Thought as a matter of constitutional jurisprudence, bail is considered as a rule and jail as an exception, but there are certain special laws wherein this principle of constitution is opposite and bails are considered as an exception. The reason behind this opposite rule is because of the gravity and sensitivity involved in those matters per se and the impact on the society at large.
Among other special laws, The NDPS Act is one of them and in order to protect the society at large from being affected the act has provided a special provision qua which the bail is not granted unless the courts are satisfied on the two grounds which are as follows:-
Section 37 bar operates in cases of commercial quantity and for the bail in those cases the accused has to satisfy the court on the aspect that “there are sufficient grounds that the accused may not be convicted and that the accused is not likely to commit any offence while on bail”. Since both the ground needs to be satisfied cumulatively and only then the bail is granted.
On the first aspect if the accused is able to satisfy the court that there are sufficient ground that the accused will not be guilty on the basis of preponderance of probabilities as held in Hegedus Lahel Csaba Vs. Union of India and Ors. Delhi High Court observed that for recording the satisfaction that there are reasonable grounds for believing that an accused is not guilty of the offence the court is not to find out as to whether he is proved to be innocent or not; and that for the purpose of section 37 of the Act an accused may ask the court to record its satisfaction on the basis of the preponderance of probability regarding his innocence.
Violation of the mandatory provisions regarding search and seizure, if established at the stage of bail, might be taken into account along with other materials including Panchnama etc, the facts and circumstances in which the contraband was seized, the time when the search was conducted, the place where the contraband was seized and other circumstances pointed out by the Supreme Court in State of Punjab V. Labh Singh, as constituting grounds for belief whether accused was guilty of the offence and whether he was likely to commit any offence while on bail as visualized in sub-section (ii) of clause (b) of sub-section (1) of Section 37 of the NDPS Act.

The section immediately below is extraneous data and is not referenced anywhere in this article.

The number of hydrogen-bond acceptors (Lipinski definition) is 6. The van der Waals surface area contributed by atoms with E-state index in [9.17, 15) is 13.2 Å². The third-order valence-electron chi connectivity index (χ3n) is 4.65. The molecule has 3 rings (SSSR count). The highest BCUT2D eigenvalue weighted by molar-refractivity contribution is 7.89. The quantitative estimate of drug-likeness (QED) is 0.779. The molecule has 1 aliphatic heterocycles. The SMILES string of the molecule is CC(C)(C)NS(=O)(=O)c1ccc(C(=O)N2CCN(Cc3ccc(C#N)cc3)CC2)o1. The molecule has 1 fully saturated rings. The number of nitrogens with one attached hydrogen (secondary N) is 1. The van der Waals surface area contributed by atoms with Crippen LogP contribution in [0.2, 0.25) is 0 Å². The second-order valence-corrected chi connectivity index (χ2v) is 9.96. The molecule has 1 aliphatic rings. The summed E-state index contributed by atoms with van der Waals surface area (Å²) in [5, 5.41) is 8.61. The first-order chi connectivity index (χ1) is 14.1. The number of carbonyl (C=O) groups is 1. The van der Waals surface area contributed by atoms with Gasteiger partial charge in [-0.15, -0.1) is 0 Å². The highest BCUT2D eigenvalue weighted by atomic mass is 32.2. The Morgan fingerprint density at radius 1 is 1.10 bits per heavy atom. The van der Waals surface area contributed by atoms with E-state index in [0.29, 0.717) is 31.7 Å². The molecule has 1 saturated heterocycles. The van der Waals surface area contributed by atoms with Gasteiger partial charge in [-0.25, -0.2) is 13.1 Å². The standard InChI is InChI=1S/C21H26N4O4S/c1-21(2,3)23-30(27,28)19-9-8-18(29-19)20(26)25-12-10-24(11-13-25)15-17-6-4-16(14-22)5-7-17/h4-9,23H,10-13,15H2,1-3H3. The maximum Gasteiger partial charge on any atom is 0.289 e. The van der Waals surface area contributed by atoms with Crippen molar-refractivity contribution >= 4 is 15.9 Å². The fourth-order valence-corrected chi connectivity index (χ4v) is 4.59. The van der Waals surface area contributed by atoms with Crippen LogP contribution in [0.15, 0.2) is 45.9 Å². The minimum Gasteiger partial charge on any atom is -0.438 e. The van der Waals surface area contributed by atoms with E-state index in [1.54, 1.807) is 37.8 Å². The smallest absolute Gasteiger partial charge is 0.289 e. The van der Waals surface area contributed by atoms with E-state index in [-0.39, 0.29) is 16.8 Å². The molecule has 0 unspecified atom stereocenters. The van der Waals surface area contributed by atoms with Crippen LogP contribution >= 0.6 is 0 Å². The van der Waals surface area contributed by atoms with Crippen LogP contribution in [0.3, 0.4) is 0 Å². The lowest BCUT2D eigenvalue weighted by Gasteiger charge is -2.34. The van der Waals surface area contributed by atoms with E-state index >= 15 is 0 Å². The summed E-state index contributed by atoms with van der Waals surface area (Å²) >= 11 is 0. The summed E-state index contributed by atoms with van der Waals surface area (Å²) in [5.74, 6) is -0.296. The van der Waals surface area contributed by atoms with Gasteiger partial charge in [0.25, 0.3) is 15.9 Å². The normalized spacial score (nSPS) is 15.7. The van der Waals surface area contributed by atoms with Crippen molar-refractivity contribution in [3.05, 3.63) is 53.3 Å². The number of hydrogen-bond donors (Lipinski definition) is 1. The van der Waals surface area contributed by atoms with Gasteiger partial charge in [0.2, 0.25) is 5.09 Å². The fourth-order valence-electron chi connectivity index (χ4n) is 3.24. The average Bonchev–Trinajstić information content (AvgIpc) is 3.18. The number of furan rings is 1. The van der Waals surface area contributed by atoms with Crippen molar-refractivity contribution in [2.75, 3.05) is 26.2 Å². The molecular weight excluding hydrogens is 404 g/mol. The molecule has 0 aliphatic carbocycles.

Second aspect of the same is that the satisfaction that the accused is not likely to commit any offence while on bail wherein the Hon’ble Punjab and Haryana High Court was of the view that no hard and fast rule can be set down that would enable the courts to determine whether an accused is likely to commit an offence, if released on bail. The relevant consideration that might be taken into consideration is the background, the general character and the records available with the police etc. The court was further of the view that there could be no instrument to assess human behaviour and no means are available with the court to predict with certainty the future course of events and, therefore the provisions have to be read, taking into consideration the circumstances already existing.
If the accused is able to satisfy the court on both the counts, then only the bail can be granted and not otherwise.